Structure and biological functions of IL-31 and IL-31 receptors

Division of Medical Cell Biology, College of Life Sciences, Sichuan University, Chengdu, PR China.
Cytokine & growth factor reviews (Impact Factor: 5.36). 11/2008; 19(5-6):347-56. DOI: 10.1016/j.cytogfr.2008.08.003
Source: PubMed


Interleukin-31, produced mainly by activated CD4(+) T cells, is a newly discovered member of the gp130/IL-6 cytokine family. Unlike all the other family members, IL-31 does not engage gp130. Its receptor heterodimer consists of a unique gp130-like receptor chain IL-31RA, and the receptor subunit OSMRbeta that is shared with another family member oncostatin M (OSM). Binding of IL-31 to its receptor activates Jak/STAT, PI3K/AKT and MAPK pathways. IL-31 acts on a broad range of immune- and non-immune cells and therefore possesses potential pleiotropic physiological functions, including regulating hematopoiesis and immune response, causing inflammatory bowel disease, airway hypersensitivity and dermatitis. This review summarizes the recent findings on the biological characterization and physiological roles of IL-31 and its receptors.

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    • "Recent studies have shown that IL-31RA forms a functional receptor complex for IL-31 together with the beta subunit of oncostatin M receptor (OSMRß). IL-31 might be involved in controlling keratinocyte differentiation and proliferation and also has a number of effects that point to a role in the regulation of immune responses in skin [8] [11]. "
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    ABSTRACT: Primary localized cutaneous amyloidosis (PLCA) is a chronic skin disorder, caused by amyloid material deposition in the upper dermis. Autosomal dominant PLCA has been mapped earlier to pathogenic missense mutations in the OSMR gene, which encodes the oncostatin M receptor ß subunit (OSMRß). OSMRß is interleukin-6 family cytokine receptors and possesses two ligands, oncostatin M and interleukin-31, which both have biologic roles in inflammation and keratinocyte cell proliferation, differentiation, and apoptosis. Here, we identified a new OSMR mutation in a Kurdish family for the first time. Blood samples were taken from all the affected individuals in the family. DNA extraction was performed using salting out technique. Primers were designed for intron flanking individual exons of OSMR gene which were subjected to direct sequencing after PCR amplification for each sample. Sequencing showed a C/T substitution at position 613 in the proband. This mutation results in an L613S (leucine 613 to serine) amino acid change. The identified mutation was observed in all affected family members but not in 100 ethnically matched healthy controls. Elucidating the molecular basis of familial PLCA provides new insight into mechanisms of itch in human skin and may lead to new therapeutic targets for pruritus.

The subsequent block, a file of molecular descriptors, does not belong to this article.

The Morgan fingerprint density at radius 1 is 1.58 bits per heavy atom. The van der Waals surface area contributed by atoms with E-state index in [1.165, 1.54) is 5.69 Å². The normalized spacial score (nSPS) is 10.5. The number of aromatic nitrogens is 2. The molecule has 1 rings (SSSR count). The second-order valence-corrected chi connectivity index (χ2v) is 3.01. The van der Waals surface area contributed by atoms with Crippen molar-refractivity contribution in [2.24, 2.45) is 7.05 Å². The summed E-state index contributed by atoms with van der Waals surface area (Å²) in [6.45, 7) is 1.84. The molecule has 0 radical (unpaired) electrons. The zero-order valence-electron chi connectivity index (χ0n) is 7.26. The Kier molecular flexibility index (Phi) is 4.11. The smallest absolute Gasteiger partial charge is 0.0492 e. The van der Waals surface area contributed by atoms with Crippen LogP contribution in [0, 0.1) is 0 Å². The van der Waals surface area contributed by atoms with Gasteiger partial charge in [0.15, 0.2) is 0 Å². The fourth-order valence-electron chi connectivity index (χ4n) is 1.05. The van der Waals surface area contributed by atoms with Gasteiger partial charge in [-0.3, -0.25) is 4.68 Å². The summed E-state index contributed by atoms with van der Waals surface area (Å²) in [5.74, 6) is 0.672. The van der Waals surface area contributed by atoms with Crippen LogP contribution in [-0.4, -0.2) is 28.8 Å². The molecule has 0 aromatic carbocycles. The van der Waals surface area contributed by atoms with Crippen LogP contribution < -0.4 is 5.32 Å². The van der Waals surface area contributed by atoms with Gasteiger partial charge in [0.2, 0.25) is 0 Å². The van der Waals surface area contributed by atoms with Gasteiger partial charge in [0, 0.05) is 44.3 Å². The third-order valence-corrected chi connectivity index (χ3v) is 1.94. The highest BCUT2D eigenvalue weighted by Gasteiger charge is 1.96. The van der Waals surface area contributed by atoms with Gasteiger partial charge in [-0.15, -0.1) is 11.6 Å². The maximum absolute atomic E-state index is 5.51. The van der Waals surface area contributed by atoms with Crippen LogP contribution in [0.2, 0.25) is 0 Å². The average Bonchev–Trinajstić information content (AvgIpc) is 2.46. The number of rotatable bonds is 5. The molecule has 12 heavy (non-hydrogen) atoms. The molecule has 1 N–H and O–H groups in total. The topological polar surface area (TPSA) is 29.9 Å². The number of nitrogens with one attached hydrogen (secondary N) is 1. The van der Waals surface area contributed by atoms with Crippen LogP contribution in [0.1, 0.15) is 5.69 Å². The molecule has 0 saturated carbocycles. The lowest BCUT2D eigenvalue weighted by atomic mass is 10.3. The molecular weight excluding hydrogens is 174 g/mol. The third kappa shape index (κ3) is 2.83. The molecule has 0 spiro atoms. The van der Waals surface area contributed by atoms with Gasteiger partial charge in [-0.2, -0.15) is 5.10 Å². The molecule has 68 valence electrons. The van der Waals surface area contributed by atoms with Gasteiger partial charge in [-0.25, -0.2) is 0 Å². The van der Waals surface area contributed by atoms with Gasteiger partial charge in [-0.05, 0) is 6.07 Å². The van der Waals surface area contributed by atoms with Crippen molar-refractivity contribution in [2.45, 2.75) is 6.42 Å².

Full-text · Article · Jun 2014 · BioMed Research International
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    • "Several studies have reported associations with SCS/CM with genetic markers on chromosome 20 (Sodeland et al., 2011; Meredith et al., 2012; Sahana et al., 2013) with many of them overlapping or nearby the regions detected in this study. Nevertheless, a number of possible candidate genes have been identified including the IL31Rα gene which acts as part of a receptor complex for the IL-31 cytokine in the activation of signaling pathways including the JAK-STAT and MAPK pathways which can initiate a wide range of immunological processes (Zhang et al., 2008; Cornelissen et al., 2012). The detection of a QTL region in close proximity to a number of genes of the complement system also looks promising given the importance of the complement system in both host innate and adaptive immunity. "
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    Full-text · Article · Nov 2013 · Frontiers in Genetics
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    • "Among the top 25 genes obtained by integrating CN gains with somatic mutations were known DLBCL-associated oncogenes such as PIM1 [26], CARD11 [27], MYC, EZH2 [28], and BCL2 [29]. In addition, the analysis identified KLHL6 (a target of CN gains in 23% of cases and mutations in 8%), a gene involved in BCR signaling and germinal center formation in mice [30], IL31 (CN gains in 18% of cases and mutations in 3%), a gene involved in the activation of JAK/STAT, PI3K/AKT and MAPK signaling [31], and LRP1 (gained in 24% of cases and mutated in 3%), a gene promoting cancer cell invasion [32]. "
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    Full-text · Article · Mar 2013 · BMC Systems Biology
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